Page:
The U.S. Commerce Department (DoC) has made a preliminary affirmative determination in its countervailing duty (CVD) investigation of aluminum wire and cable from China, setting subsidy rates up to 164% for one manufacturer.
Per DoC, on April 2 the agency issued its findings in the investigation that had been petitioned last September by Encore Wire Corporation and Southwire Company. DoC is scheduled to announce its final determination on or about August 13, 2019. If that also is affirmative, and the U.S. International Trade Commission (ITC) makes an affirmative final determination that imports of aluminum wire and cable from China "materially injures, or threatens material injury to, the domestic industry," Commerce will issue a CVD order. The ITC is scheduled to make its final injury determination approximately 45 days after Commerce issues its final determination, if affirmative.
DoC assigned a preliminary subsidy rate of 15.77% to mandatory respondent Shanghai Silin Special Equipment Co., Ltd.; 11.57% to mandatory respondent Chanfeng Wire & Cable Co., Ltd.; and 164.16%—based entirely on adverse facts available—to mandatory respondent Shanghai Yang Pu Qu Gong. The rate for all other Chinese producers and exporters is 13.67%.
"Encore supports the U.S. Government’s ongoing antidumping and CVD investigations because we believe that illegally dumped and subsidized aluminum wire from China has undermined our investments in aluminum wire production to complement our market-leading copper building wire business," said Encore Wire Chairman, President and CEO Daniel Jones. He called the preliminary decision "a positive development and an important step toward restoring a level playing field."
The scope of the investigation covers aluminum wire and cable, which is defined as an assembly of one or more electrical conductors made from 8000 Series Aluminum Alloys (defined in accordance with ASTM B800), Aluminum Alloy 1350 (defined in accordance with ASTM B230/B230M or B609/B609M), and/or Aluminum Alloy 6201 (defined in accordance with ASTM B398/B398M), provided that: (1) at least one of the electrical conductors is insulated; (2) each insulated electrical conductor has a voltage rating greater than 80 volts and not exceeding 1000 volts; and (3) at least one electrical conductor is stranded and has a size not less than 16.5 thousand circular mil (kcmil) and not greater than 1000 kcmil. The assembly may: (1) include a grounding or neutral conductor; (2) be clad with aluminum, steel, or other base metal; or (3) include a steel support center wire, one or more connectors, a tape shield, a jacket or other covering, and/or filler materials.
Bekaert announced that it is taking wide-ranging steps to improve the company’s competitiveness that will include downsizing in Belgium—where it is based—cutting operational costs and shifting some operations and activities to be more cost-effective.
"We want to organize ourselves in a more agile and cost-efficient way," said a press release that noted that margins have suffered to where action is called for. It outlined steps in three areas.
The first calls for relocating some activities in Belgium to lower-cost locations. Those include: moving the production-related standard test lab activities to production plants that have a global service role; moving the spare parts activities to Slovakia, close to Bekart’s main production plants in Central Europe; and moving certain pilot line developments and upscaling pilot developments to industrialization. These activities would be located in the relevant "key learning plants" to speed up the development and time to bring product and process innovations to market.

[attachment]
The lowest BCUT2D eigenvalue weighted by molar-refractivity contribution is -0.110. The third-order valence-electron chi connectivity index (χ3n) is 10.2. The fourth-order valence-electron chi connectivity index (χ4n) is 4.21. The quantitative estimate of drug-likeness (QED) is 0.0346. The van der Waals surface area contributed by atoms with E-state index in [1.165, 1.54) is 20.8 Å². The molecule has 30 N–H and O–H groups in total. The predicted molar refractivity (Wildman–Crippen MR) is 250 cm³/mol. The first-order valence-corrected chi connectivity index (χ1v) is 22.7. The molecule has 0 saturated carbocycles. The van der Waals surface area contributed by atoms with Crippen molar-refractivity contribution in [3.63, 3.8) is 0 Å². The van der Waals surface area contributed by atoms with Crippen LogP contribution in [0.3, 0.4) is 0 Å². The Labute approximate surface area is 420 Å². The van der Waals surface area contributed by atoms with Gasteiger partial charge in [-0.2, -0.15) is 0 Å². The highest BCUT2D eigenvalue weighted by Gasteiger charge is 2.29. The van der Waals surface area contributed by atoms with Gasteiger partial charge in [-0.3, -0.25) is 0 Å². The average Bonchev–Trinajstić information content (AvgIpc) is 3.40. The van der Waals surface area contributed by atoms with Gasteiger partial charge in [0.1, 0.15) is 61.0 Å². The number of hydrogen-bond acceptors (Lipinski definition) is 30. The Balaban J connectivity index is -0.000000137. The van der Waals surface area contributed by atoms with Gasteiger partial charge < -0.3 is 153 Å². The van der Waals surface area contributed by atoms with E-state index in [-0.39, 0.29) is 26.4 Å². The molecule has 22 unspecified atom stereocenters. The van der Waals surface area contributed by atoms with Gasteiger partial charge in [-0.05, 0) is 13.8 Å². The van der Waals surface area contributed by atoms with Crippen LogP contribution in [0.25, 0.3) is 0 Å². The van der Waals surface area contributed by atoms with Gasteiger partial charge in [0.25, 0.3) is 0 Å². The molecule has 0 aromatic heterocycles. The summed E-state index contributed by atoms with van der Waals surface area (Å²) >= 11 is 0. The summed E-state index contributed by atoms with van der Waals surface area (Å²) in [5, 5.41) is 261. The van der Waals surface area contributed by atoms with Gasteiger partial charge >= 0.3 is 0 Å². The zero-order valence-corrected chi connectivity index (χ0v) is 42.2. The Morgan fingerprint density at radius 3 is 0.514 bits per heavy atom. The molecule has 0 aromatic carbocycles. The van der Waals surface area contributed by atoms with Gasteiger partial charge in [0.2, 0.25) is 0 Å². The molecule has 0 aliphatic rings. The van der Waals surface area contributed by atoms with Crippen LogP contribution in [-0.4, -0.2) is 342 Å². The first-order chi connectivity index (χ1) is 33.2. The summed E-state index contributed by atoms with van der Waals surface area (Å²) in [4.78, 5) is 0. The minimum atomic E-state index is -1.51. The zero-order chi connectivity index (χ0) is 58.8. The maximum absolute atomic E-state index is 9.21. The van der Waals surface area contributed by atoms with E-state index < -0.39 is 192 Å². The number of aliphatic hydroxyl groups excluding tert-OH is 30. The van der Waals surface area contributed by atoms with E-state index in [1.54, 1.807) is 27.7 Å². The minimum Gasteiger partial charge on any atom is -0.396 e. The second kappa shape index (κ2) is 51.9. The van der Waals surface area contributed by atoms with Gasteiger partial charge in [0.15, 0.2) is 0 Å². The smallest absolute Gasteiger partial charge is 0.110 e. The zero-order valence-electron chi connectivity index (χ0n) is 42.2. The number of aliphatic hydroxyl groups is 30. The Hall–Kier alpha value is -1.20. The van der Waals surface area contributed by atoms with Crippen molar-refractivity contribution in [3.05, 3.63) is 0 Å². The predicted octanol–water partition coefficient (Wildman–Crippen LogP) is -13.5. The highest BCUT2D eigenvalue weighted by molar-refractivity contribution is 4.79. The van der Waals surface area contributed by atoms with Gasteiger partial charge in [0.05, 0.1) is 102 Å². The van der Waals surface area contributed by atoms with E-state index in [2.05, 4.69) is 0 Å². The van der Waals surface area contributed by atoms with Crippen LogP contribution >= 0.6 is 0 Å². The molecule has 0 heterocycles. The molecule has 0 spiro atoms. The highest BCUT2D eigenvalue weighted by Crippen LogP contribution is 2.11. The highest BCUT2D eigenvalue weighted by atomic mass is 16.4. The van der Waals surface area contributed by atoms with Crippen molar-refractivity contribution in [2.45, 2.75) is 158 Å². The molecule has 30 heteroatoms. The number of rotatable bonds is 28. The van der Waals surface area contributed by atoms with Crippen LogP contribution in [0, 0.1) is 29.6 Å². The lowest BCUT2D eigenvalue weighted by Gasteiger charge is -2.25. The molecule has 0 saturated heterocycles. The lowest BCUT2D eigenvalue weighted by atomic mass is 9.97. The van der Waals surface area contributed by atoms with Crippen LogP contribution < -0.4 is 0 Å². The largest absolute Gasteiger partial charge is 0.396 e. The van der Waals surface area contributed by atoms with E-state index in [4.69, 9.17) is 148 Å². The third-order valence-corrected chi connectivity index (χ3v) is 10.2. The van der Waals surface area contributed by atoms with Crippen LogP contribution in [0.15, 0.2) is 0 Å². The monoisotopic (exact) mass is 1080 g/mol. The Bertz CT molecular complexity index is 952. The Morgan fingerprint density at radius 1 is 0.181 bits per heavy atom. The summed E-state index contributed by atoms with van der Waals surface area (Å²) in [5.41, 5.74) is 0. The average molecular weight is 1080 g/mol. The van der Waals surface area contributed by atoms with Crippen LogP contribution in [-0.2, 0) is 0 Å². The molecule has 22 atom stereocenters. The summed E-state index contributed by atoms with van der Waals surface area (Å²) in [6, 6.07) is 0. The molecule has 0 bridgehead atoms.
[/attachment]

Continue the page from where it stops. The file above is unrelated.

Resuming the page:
The second step relates to the very competitive nature of the EMEA (Europe, Middle East and Africa) market for steel fibers in the European concrete reinforcement market, the release said. Because competitors have moved their manufacturing footprint to Central Europe or are sourcing fibers from low-cost countries, Bekaert’s Dramix® plant in Moen, Belgium, is not competitive with the current pricing trends in EMEA. As such, Bekaert will close the Moen plant and further upscale Dramix production at its plant in Petrovice, Czech Republic.
The third step is "to reduce certain activities and align them better with the business needs and the new organizational structure of the Group," the release said. This would include a downsizing of administrative and other support roles "by better leveraging the potential of standardization, centralization, outsourcing and relocation." As a result, the engineering, technology and functional departments in Belgium will focus "much more on their respective, global expertise roles and act as strategic business partners. They will be helping the business with the capability to deliver on the short- and long-term goals."
The release said that implementing the described actions "will improve our competitive position in the market place worldwide by significantly reducing our cost structure, which will help improve the financial performance of the Group sustainably."
The restructuring would affect 281 jobs in Belgium. Per a report in flandsersnews.be, the job losses include 70 at Moen, outside Zwevegem; a further 44 in Zwevegem itself; 106 in Deerlijk; and 61 in Ingelmuntser.